If you are planning to read this book, here is what you need to be or need to have done:
An architect (this wins hands-down!)
An art historian (you could probably have been an art history major, but you would need to have memorized lots of dates. And I mean lots!)
A physicist (with a minor in art history)
Or, you have gone to Florence, Italy a few times and you took some really, really good pictures of the dome. And have a good memory.
Now, although I am not nor have I done the above, I was fortunate enough to have been with the non-fiction book discussion and we did have an art history major and another couple that just came back from Florence. Perfect!
Brunelleschi’s Dome is an account of a how a cathedral in Florence with no roof in 1296 ended up being this amazing dome today. And all because of the talent of a goldsmith/clockmaker named Filippo Brunelleschi. In 1418, he entered and won a contest to build this dome. Not only did he do this, but the fact that he basically had to invent the necessary tools needed to build it was astounding on every level. We are talking about a three-speed hoist with a system of gears, pulleys, screws and drive shafts with ropes tied to animals. But it worked!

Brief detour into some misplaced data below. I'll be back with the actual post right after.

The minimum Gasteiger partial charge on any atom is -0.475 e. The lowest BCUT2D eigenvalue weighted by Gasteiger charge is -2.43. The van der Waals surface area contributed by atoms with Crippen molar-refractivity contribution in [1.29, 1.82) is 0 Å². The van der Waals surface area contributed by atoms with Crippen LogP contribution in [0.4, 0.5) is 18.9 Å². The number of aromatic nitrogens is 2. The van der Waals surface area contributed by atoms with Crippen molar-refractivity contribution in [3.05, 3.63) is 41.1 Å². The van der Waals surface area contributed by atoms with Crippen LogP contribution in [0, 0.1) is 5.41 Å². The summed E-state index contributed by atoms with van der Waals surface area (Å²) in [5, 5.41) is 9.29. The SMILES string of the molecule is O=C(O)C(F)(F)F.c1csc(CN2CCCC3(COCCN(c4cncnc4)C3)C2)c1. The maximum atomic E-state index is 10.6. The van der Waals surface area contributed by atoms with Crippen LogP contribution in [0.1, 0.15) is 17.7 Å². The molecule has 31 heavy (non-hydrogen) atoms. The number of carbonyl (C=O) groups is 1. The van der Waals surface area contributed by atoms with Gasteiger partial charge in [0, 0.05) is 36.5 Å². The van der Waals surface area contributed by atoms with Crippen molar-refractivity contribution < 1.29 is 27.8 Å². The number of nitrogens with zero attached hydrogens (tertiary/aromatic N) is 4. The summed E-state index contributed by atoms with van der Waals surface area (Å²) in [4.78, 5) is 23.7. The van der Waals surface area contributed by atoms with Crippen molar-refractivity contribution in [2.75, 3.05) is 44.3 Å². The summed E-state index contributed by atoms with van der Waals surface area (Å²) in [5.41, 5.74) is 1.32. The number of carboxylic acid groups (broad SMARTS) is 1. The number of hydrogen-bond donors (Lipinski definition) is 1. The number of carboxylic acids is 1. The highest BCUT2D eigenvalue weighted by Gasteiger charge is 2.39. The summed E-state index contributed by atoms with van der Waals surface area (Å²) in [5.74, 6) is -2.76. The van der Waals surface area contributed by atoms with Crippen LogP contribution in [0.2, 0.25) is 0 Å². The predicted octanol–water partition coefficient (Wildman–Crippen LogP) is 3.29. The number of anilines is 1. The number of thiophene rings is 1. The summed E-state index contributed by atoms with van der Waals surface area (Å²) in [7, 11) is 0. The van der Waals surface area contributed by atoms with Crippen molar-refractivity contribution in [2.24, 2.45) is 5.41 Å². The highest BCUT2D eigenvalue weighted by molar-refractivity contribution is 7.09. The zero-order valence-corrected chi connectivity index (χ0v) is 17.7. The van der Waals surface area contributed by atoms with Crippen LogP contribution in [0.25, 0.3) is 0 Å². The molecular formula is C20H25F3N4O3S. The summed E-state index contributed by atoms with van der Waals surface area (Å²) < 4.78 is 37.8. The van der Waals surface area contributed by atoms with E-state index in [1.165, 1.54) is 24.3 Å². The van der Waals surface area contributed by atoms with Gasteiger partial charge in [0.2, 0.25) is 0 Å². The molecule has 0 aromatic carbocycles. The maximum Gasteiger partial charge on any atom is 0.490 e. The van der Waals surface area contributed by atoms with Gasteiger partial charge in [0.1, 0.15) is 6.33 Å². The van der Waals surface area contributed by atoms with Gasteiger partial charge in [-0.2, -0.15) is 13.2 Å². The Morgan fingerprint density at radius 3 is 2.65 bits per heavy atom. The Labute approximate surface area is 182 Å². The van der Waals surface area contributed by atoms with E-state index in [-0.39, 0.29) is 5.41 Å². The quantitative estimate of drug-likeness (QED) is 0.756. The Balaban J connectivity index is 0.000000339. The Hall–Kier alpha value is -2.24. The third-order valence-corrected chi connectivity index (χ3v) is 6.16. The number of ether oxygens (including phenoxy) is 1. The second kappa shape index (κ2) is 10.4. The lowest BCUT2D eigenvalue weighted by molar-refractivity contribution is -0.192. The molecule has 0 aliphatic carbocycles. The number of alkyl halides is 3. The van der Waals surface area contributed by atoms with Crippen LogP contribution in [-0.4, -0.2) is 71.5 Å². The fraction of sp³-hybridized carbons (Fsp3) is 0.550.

The discussion was mostly positive, except for a few of us that could not comprehend the magnitude of the project. The book was very technical, so it is not for everyone.
The best part of the discussion was the show-and-tell portion, as two of our members had just returned from a vacation in Florence and they had beautiful photos to share. These pictures put everything in perspective for the rest of us.
Overall, a good discussion on a well-researched book.